Saturday, March 6, 2010

The Need To Hit Bottom

It is said of people who live with addictions of various sorts that they cannot start to recover from the ravages of their problem until they have hit bottom. Hitting bottom is generally a state of affairs that does not look good to an outsider, hitting bottom means that the addict has lost all self respect, has no friends, no money and no way to look after themselves. Then and only then are they ready to start up the slow, painful path to recovery. Unfortunately there are some economic observers who draw the same analogy for American consumers.



I am not, as a rule, fond of the term "consumer" for Americans who live and work and spend money but it is the term preferred by our leaders to describe us at the bottom of the ant heap and to some extent in this case it is an accurate enough term. Rolfe Winkler writing for Reuters on a discussion of how to extricate ourselves from this mess discusses proposals to corral bank lending backed by the public purse, and yet Winkler's commentary is centered on just how much pain we the workers will have to go through to get things re-organized, as though the banksters are blameless.



Interestingly the Institute does not blame the great unwashed for the lack of action on serious financial reforms. But they do argue (they being Elizabeth Warren, George Soros and Eliot Spitzer among many others) that lack of visible protest in the US, unlike in Europe, is a big reason why politicians have not yet felt obliged to fight back against the corporate lobbyists. Winkler says, in the March 4th article in Reuters, that too many people have too much to lose. There are still lots of people who are afraid of losing their jobs and in the current free fall job losses are of greater concern than reforming the failed and STILL thieving banking system.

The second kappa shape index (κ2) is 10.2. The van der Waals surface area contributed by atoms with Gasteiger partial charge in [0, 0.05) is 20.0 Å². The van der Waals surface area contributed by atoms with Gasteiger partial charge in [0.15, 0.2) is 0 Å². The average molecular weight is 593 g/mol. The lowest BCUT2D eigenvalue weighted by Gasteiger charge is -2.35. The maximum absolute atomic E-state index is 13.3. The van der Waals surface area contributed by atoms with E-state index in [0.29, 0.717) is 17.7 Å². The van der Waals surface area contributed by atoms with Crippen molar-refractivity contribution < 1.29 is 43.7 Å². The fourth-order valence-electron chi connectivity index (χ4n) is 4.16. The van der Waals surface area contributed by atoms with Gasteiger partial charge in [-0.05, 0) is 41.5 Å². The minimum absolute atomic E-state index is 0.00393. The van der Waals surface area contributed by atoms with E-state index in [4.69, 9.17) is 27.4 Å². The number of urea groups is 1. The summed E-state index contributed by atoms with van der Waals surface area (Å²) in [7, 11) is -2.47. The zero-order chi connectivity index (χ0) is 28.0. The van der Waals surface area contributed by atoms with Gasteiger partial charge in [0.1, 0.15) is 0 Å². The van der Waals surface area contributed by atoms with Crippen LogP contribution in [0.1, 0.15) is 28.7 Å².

In terms of addiction then, we could say that American workers still need their credit fix, and to sort out the banking system the thinkers at the Roosevelt Institute argue that credit will have to be squeezed so tight nothing will move. Without a shut down of the credit system they say we will continue to see a stagnating economic system, until the bad assets on the banks books are cleared up. However if we shut down the credit flow, such as it is, even more jobs will be lost.

It may be that we the people are not yet ready to face the ultimate pain of a true Depression, but it seems odd to me to blame the people who have been given the least information to work with, the people who have been lied to the most, and who are not expected, by those in power, to have the fortitude to take what's coming. I wonder of the bankers, the people who landed us in this mess have the guts to take their medicine, because so far they have shown no sign of being able or willing to do so. And curiously, Rolfe Winkler doesn't seem to think they should be punished. He is far more keen to see how much we can be made to writhe:

Yet the most vocal supporters of financial reform, which should properly be called “lending reform,” also whine that banks and the government aren’t lending enough! But we can’t have it both ways.

Real reform means cutting lending, it means more jobs will be lost. And Americans aren’t yet willing to make that trade, no matter how mad they are about bailouts.

A reason we got substantive financial reform in the mid ’30s is that folks had nothing left to lose. Real output fell 30% peak to trough during the Great Depression.

During last year’s recession, output fell just 3%. We’ve still plenty to lose if you compare debt levels today with those leading up to the Depression.

That’s not to suggest that reform isn’t absolutely necessary. But the speakers at Roosevelt Institute’s conference did a disservice to their audience by not discussing the costs. Some even suggested the credit engine can magically be made to run at close to full speed even as it’s in the shop for repairs.

Luckily, Roosevelt is led by the very capable Johnson, who has no illusions about the costs of bank reform. He acknowledges that financial fixes will reduce lending and output, but speaks about the need to control the velocity of that decline. The test of his leadership, and of Roosevelt’s relevance, will be whether they can convince America to sacrifice for reform.

I say let's hang the banksters by their goolies, then reform the banking laws under the terms of the Volcker rule, and then lets start up lending again, on a rational basis. That should spread the pain around more fairly.

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